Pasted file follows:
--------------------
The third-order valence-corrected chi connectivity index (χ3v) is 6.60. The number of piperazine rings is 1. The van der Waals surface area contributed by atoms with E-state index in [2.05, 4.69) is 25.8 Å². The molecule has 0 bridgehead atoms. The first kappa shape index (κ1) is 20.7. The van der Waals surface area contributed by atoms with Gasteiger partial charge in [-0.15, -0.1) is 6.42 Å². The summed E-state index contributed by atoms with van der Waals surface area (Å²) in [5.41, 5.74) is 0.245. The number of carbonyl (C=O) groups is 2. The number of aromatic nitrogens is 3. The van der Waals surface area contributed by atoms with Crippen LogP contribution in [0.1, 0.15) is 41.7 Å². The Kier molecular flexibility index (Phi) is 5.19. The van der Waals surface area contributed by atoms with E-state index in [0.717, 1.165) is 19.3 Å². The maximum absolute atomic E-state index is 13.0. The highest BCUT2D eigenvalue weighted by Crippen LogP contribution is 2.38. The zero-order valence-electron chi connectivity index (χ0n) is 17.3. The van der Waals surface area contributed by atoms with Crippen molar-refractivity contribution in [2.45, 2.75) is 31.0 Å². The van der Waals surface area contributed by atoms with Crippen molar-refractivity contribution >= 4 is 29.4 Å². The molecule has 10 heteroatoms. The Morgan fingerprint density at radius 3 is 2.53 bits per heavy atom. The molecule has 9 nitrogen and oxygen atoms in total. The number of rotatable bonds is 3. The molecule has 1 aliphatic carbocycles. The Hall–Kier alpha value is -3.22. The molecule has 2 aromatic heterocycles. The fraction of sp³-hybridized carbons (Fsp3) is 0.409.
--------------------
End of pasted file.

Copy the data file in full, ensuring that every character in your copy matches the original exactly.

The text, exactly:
The third-order valence-corrected chi connectivity index (χ3v) is 6.60. The number of piperazine rings is 1. The van der Waals surface area contributed by atoms with E-state index in [2.05, 4.69) is 25.8 Å². The molecule has 0 bridgehead atoms. The first kappa shape index (κ1) is 20.7. The van der Waals surface area contributed by atoms with Gasteiger partial charge in [-0.15, -0.1) is 6.42 Å². The summed E-state index contributed by atoms with van der Waals surface area (Å²) in [5.41, 5.74) is 0.245. The number of carbonyl (C=O) groups is 2. The number of aromatic nitrogens is 3. The van der Waals surface area contributed by atoms with Crippen LogP contribution in [0.1, 0.15) is 41.7 Å². The Kier molecular flexibility index (Phi) is 5.19. The van der Waals surface area contributed by atoms with E-state index in [0.717, 1.165) is 19.3 Å². The maximum absolute atomic E-state index is 13.0. The highest BCUT2D eigenvalue weighted by Crippen LogP contribution is 2.38. The zero-order valence-electron chi connectivity index (χ0n) is 17.3. The van der Waals surface area contributed by atoms with Crippen molar-refractivity contribution in [2.45, 2.75) is 31.0 Å². The van der Waals surface area contributed by atoms with Crippen molar-refractivity contribution >= 4 is 29.4 Å². The molecule has 10 heteroatoms. The Morgan fingerprint density at radius 3 is 2.53 bits per heavy atom. The molecule has 9 nitrogen and oxygen atoms in total. The number of rotatable bonds is 3. The molecule has 1 aliphatic carbocycles. The Hall–Kier alpha value is -3.22. The molecule has 2 aromatic heterocycles. The fraction of sp³-hybridized carbons (Fsp3) is 0.409.